Meet the doctor who reconstructed a patient's jaw using bone from one of his legs


An Indian-origin surgeon in the UK, with the help of a 3D printer, has successfully reconstructed a 53-year-old cancer patient's jaw using bone from one of his legs.

Dr. Daya Gahir of Royal Stoke University Hospital in the West Midlands region of England specialises in facial, head, and neck surgery, and conducts as many as 40 reconstructions a year. Last year, his hospital acquired the software required to make full use of the 150,000-pound ($186,871) 3D printer, to make his task even more efficient, including designing and manufacturing the surgical tools and performing the surgery, reports PTI.

Gahir told the Stoke Sentinel newspaper,

We do at least 40 major head and neck reconstructions per year. Around 10 to 15 cases will be done in this way using the printer. Some of the leg bone was taken and then reshaped, as you have to replace bone with bone. We took away some of the skin from the leg as well and replanted it back into the neck.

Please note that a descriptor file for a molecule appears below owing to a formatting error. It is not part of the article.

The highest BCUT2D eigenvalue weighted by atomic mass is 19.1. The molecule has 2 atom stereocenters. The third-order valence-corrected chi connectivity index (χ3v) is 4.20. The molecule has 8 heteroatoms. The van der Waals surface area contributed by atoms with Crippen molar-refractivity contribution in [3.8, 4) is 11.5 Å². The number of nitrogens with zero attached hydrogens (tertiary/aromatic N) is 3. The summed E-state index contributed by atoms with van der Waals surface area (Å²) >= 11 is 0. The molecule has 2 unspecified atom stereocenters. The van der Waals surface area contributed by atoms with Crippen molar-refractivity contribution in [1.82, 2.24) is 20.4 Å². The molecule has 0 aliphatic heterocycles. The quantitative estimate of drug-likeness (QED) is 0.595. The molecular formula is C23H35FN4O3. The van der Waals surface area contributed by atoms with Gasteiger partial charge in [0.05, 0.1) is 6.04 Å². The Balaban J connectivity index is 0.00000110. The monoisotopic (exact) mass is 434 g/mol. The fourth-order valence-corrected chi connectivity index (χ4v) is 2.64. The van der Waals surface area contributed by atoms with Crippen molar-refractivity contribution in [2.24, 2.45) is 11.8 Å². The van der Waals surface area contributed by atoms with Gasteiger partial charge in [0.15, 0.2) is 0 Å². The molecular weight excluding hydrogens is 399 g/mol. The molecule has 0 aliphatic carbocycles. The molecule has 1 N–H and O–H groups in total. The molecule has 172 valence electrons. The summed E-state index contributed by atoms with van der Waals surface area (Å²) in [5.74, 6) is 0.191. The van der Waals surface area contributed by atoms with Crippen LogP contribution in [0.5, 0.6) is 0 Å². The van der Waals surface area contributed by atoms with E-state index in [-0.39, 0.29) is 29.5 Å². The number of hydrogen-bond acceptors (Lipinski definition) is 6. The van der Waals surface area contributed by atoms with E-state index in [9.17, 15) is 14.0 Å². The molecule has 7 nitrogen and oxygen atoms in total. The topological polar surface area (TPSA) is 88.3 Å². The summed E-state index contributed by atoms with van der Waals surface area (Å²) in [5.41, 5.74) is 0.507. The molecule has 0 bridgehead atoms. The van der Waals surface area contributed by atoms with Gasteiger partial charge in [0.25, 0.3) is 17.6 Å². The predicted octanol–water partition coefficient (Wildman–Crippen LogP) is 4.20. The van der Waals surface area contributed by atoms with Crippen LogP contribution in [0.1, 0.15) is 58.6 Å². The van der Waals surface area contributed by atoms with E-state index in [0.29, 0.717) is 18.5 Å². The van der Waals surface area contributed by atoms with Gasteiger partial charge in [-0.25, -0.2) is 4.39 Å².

Explaining the delicate 12-hour surgery conducted on his patient Stephen Waterhouse recently, Gahir said that Waterhouse's jawbone had disintegrated after he underwent radiotherapy treatment for his throat cancer a few years ago.

He was left with a crumbling jawbone, which Gahir was able to reconstruct using bone from his leg. He said,

If you leave seven centimetres of the leg bone on either side, you can take the rest, as it carries only about 20 percent of the body weight at most.

The Royal Stoke University Hospital is the only hospital in the UK to offer such a facility, having acquired the expensive printer around two years ago. Gahir said,

If patients could not have it done here, they would have to be sent to Germany for it. Not only is that expensive, but it is a waste of time too. Cancers do not wait, they keep growing. It is better for the patient too as they do not worry as much.

After the surgery, patients have to spend five days in a high dependency unit, and up to another 14 days on a ward where they are fed food through their nose. Waterhouse is now fully recovered, and is all praise for the "superb" medical care he received.


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